Possibly the scariest bit of legislation I've ever seen

Discussion in 'Politics & Current Events' started by Drew, Jul 20, 2006.

  1. Drew

    Drew Forum MVP

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    If you don't want to read all of this, here's a Cliff Notes style summary from noodles. :yesway:



    http://news.yahoo.com/s/ap/20060720...3Np24cA;_ylu=X3oDMTA5aHJvMDdwBHNlYwN5bmNhdA--


    A bill barring federal and supreme courts from hearing cases pertaining to the Pledge of Allegiance has just passed the House of Representatives, by a surprisingly wide margin, although it's future in the Senate is significantly more uncertain.

    Sure, on the surface that doesn't sound like much - it's the Pledge of Allegiance of the United States of America, how bad can it be? However, the issues at play here are actually quite a bit more complex. Essentially, this one comes down to two words in the Pledge, the phrase "under God," and the House attempting to prevent the Supreme Court from ruling that being forced to utter the Pledge when it directly conflicts with your religious beliefs (or lack thereof, in certain instances) is an infringement upon your personal rights as an American citizen. The courts concluded this in 2002, and while it was overturned on a technicality in 2004 it is likely to be reaffirmed the next time the Supreme Court hears a similar case. So, rather than admitting defeat or simply reversing the (i believe) executive order by Eisenhower that first added the phrase "under God" to the Pledge in the 50's to mollify any possible objection to the Pledge, the religious right elements of the GOP are simply trying to change the rules of the game and remove the Pledge from the jurisdiction of the courts.

    Now, for what it's worth, I support the courts' stance here, and my reasons are twofold - that all else equal the role of the federal government is to put policies in place that disenfranchise the fewest number of its' citizens, and that on a strictly artistic level the power of the phrase "One nation indivisible" kicks the crap out of "One nation, under God, indivisible." However, the presence of two words in the Pledge of Allegiance isn't what's at stake here - what we're seeing is tantamount to an act of war upon the system of checks and balances put in place by our Founding Fathers to prevent an abuse on the legislative system. The house and senate are held in check first by the president's ability to veto legislation (provided it isn't then re-passed with a 2/3 majority, which is in turn a check on the executive branch) and second by the judicial branch's ability to review cases questioning the constitutionality of laws passed by the executive and legislative branches. This attempt to limit the ability of the judicial branch is something that we've seen for essentially the entire Bush administration, first in his use of terms like "activist judges" suggesting that they are abusing their powers to overhear cases to create legislation (which is blatantly absurd, as they only hear cases that come to them and then they can overturn or uphold existing legislation but not actually create new laws), then by the GOP's threatening to use the "nuclear option" as it's been labeled to allow justices to be confirmed by a simple majority by banning fillibusters on judicial nominations, effectively giving control of the judicial branch to the majority party in the legislative, and finally with this, actual legislation attempting to limit their scope. Not to be sensationalist or anything, but this is essentially a frst step towards a totalitarian state.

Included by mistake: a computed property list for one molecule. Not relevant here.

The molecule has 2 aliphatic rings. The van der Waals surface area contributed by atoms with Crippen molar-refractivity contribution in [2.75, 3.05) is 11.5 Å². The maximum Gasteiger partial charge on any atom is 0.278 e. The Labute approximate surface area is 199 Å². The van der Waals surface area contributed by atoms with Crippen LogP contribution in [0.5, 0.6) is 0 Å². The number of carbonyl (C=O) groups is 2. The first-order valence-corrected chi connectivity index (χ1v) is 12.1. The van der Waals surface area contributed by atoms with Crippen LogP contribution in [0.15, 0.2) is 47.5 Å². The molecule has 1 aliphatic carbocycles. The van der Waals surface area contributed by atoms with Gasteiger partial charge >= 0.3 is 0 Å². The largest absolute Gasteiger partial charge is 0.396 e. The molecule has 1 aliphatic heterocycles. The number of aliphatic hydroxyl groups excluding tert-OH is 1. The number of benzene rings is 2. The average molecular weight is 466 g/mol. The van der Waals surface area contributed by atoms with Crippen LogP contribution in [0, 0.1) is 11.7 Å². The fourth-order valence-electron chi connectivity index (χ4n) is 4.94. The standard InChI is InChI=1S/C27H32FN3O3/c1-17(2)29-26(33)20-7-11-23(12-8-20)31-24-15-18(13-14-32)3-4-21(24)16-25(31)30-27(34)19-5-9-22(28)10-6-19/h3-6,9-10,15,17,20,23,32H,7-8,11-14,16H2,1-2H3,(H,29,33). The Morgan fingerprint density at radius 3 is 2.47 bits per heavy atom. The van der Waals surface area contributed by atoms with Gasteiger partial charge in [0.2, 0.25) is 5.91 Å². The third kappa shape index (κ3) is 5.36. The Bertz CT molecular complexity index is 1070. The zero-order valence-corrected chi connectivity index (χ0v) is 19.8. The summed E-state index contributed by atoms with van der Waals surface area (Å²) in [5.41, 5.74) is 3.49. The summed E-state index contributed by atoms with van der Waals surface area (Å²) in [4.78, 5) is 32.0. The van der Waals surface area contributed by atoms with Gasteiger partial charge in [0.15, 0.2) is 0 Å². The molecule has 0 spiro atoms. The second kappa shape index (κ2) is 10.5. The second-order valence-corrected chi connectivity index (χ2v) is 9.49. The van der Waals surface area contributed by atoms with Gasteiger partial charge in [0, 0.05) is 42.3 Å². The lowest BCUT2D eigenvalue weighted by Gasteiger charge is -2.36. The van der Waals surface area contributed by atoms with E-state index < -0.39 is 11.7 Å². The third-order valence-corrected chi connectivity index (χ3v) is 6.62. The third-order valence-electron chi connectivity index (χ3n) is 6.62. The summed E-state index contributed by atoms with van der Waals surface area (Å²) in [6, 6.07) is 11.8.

The good news here is that it's unlikely to pass in the Senate, and even if it does there's no way in hell it will be upheld if the supreme court is presented with a case questioning it's constitutionality (because, frankly, it IS an attack on the constitution), which the American Civil Liberties Union will undoubtably do. However, the fact that legislation like this could even pass in the House absolutely boggles my mind - I'm sure what it came down to was no one wanted to look "unpatriotic" in light of a coming election season and in the middle of a messy war, and I say that as an indictment of both major political parties, as neither of them should be foolish enough to try to fundamentally change the constitution to such a radical extreme.

    I only know that this happened because I happened to see a news story on this on yahoo briefly last night - it took a bit of digging to find it this morning. Not surprisingly, this one is being done mostly under the radar.
     
  2. noodles

    noodles Contributor

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    I didn't even have to read your arguement to see what they're aiming for with this one: setting legal precident that aims to limit the scope of the court's power. What's next? Passing legislation that prevents the court from ruling on wiretaping? Privacy? Freedom of Speach? The possibilities are endless.